> http://lists.sjsu.edu/mailman/listinfo/ev
>


Converting a gen. 5 Honda Civic? My $20 "CiviWithACord" DVD shows footage of my '92 sedan, as well as a del Sol and hatch too!
www.budget.net/~bbath/CivicWithACord.html
____
__/__|__\ __
=D-------/ - - \
'O'-----'O'-'
Would you still drive your car if the tailpipe came out of the steering wheel? Are you saving any gas for your kids?



____________________________________________________________________________________
Be a better Globetrotter. Get better travel answers from someone who knows. Yahoo! Answers - Check it out.
http://answers.yahoo.com/dir/?link=list&sid=396545469

_______________________________________________
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Discussion Starter #5
As I understand it, neutral and ground are to be bonded only at the main
disconnect, never anywhere downstream.

As for going the other way, deriving a ground for your EV from a neutral in
a 240v 3-pin receptacle, it would depend on the situation. If you have a
cable or conduit that serves ONLY your EV, nothing else (which is usually
the case for a dryer or stove recept), and you need only 240v, no 120, then
you may install a 240v only receptacle and convert the white wire to a
ground. (Wrap green tape around it at both ends.) Using the neutral as
ground in an adapter, not installing a proper 240v recept, is a bit more
dicey.

If you need to split the 240v line to get 120v, say for a blower, this would
not be a safe practice and you'd absolutely need a separate ground.

As a bit of background, new stove and dryer installations are required to
have a separate ground, because in certain failure situations it is possible
for the neutral system to become energized relative to ground. The waiver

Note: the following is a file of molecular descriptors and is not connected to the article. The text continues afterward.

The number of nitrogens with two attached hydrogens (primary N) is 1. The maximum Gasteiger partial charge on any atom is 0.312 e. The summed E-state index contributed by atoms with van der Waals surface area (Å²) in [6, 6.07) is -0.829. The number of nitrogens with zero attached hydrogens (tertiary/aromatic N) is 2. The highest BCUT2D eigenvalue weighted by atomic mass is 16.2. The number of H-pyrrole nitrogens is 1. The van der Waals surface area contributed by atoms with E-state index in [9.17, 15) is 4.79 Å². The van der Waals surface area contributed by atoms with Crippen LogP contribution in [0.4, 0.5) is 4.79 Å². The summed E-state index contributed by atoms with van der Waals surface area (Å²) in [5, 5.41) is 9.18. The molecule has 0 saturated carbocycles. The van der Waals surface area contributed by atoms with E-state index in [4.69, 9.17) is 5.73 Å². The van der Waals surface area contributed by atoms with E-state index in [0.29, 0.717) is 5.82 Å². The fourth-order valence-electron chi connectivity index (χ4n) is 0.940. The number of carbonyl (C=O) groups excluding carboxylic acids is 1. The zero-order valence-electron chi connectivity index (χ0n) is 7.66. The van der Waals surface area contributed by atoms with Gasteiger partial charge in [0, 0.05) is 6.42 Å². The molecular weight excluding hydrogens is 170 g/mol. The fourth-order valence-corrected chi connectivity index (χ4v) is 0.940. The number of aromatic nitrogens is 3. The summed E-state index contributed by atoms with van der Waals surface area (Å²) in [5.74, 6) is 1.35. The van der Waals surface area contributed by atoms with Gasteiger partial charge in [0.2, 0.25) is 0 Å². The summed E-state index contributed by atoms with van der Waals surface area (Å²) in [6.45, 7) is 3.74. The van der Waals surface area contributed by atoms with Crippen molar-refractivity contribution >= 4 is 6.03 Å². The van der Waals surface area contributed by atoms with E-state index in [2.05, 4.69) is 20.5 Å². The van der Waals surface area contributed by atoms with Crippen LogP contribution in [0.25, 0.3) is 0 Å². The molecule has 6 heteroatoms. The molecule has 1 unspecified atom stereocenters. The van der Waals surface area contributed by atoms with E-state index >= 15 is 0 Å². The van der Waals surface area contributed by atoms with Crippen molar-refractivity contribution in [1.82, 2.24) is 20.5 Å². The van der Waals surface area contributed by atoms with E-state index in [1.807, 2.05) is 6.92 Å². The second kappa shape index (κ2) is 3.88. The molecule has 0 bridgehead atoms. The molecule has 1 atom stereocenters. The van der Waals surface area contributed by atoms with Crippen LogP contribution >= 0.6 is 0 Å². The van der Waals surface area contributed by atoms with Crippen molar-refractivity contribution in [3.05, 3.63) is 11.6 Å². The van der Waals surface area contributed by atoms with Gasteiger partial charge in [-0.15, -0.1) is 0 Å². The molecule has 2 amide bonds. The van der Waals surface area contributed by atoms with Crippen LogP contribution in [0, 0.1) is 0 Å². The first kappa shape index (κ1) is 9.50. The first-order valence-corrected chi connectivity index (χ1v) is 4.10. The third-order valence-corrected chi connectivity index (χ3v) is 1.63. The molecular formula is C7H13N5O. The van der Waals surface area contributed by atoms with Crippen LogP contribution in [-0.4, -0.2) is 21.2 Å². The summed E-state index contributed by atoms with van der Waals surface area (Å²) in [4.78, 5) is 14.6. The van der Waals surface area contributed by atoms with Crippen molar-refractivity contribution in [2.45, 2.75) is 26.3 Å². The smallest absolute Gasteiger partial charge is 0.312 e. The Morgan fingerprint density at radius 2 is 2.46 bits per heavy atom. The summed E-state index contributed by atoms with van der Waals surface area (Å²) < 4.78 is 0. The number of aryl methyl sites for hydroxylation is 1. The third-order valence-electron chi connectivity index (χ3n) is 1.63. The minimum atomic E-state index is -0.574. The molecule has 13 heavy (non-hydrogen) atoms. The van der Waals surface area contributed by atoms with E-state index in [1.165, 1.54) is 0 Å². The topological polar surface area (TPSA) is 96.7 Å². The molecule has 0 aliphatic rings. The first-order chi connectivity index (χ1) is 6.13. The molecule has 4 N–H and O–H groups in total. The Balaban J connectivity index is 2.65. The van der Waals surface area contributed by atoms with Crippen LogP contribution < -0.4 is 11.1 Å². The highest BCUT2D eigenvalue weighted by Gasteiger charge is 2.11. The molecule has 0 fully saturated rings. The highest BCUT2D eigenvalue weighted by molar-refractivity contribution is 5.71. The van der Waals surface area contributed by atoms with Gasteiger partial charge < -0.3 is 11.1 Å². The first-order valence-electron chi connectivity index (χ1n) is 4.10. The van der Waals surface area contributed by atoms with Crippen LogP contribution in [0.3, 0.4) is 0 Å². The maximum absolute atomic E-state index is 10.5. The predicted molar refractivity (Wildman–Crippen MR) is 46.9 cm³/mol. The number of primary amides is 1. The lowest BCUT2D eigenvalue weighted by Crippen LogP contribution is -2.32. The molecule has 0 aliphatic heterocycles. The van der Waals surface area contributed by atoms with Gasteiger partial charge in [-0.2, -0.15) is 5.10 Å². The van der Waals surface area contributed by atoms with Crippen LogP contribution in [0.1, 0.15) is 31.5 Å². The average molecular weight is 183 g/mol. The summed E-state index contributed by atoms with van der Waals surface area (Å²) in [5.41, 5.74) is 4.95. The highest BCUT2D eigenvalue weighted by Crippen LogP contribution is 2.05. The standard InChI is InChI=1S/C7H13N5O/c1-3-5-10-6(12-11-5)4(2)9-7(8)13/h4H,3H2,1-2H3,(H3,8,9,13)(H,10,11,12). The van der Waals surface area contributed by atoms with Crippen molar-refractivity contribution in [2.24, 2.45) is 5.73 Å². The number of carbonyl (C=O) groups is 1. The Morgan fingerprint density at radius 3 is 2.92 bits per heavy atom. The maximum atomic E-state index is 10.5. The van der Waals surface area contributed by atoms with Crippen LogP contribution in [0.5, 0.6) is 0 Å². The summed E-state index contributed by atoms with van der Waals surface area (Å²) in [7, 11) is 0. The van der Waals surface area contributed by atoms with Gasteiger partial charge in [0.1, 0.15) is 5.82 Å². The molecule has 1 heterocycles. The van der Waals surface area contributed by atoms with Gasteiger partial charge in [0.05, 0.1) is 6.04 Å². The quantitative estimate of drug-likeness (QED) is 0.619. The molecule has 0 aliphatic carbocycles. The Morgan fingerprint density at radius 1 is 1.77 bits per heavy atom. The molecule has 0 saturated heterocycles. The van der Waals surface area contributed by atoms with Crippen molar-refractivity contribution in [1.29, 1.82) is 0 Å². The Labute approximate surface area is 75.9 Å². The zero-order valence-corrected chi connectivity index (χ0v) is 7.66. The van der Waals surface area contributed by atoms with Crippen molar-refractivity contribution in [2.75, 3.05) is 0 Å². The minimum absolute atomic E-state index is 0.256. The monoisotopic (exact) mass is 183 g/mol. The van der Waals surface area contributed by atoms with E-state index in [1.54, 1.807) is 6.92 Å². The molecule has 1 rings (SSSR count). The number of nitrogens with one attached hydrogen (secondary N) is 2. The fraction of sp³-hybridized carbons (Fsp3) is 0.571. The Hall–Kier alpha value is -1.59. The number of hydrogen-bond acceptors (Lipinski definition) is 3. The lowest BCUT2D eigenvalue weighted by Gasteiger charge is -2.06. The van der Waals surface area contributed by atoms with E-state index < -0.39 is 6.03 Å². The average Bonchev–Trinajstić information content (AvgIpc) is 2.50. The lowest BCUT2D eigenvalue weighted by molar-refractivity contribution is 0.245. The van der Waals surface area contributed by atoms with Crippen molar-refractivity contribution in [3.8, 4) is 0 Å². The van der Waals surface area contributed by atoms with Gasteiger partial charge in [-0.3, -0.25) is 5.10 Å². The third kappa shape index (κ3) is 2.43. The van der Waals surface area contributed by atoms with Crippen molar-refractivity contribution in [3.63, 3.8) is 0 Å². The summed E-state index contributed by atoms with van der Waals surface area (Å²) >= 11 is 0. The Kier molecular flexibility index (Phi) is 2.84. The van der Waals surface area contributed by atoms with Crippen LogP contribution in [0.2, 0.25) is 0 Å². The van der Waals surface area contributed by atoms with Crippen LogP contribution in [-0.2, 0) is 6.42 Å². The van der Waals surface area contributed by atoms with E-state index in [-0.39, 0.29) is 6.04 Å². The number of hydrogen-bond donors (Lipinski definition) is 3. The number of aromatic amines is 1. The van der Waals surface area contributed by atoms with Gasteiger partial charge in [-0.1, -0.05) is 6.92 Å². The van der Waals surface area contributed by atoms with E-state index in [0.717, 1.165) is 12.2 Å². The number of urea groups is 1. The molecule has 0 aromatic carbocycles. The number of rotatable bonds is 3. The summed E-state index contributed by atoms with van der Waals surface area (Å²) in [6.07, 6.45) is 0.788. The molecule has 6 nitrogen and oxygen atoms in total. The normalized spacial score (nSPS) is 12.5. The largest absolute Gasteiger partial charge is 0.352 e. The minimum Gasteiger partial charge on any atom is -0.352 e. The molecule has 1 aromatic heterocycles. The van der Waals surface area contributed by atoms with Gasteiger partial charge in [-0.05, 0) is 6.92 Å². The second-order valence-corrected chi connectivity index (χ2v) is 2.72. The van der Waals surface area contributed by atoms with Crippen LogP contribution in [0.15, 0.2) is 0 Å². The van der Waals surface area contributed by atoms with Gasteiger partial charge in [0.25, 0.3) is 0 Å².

on ground for large appliances, allowing them to use neutral instead,
originated during WW II when it was important to save copper. It was
finally repealed in (IIRC) 1996.

David Roden - Akron, Ohio, USA
EVDL Administrator

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Discussion Starter #6
Hello Bob,

If your EV is only using 240 VAC 3 conductor cable, which is two lines and a
ground (green) and no neutral (white), then connect up the two lines (L1 and
L2) and the ground (Gn) only to the four wire plug.

Do not use the neutral connection. Any 120 vac device in the same building
that is using any 120 vac load, the neutral then has a current flowing on it
all the time. Unlike a ground, where there may be current flowing on the
ground conductor only when there is a short.

We found way back in the forties, they were using the neutral to ground the
housings of equipment. This cause current flow on the housings of these
devices, and started to kill people. So the NEC made a change, where the
cord must be a polarize plug (only can be plug in one way) and then later to
a 3 wire cord to a 3 wire receptacle.

At the time, we was allow to connect a 120 vac 3 wire receptacle to a
existing 2 wire feeder and connecting the ground and neutral at the
receptacle. This also did not work, because the continuous current flow on
the neutral was back feeding on the ground circuits on any other devices in
the building and killing more people.

So the NEC made another change, by install 120 vac 3 wire or 120/240 4 wire
circuits up to the circuit breaker panel. The panel at the time did not
have a ground bar, so we were allow to combine the neutral and ground wires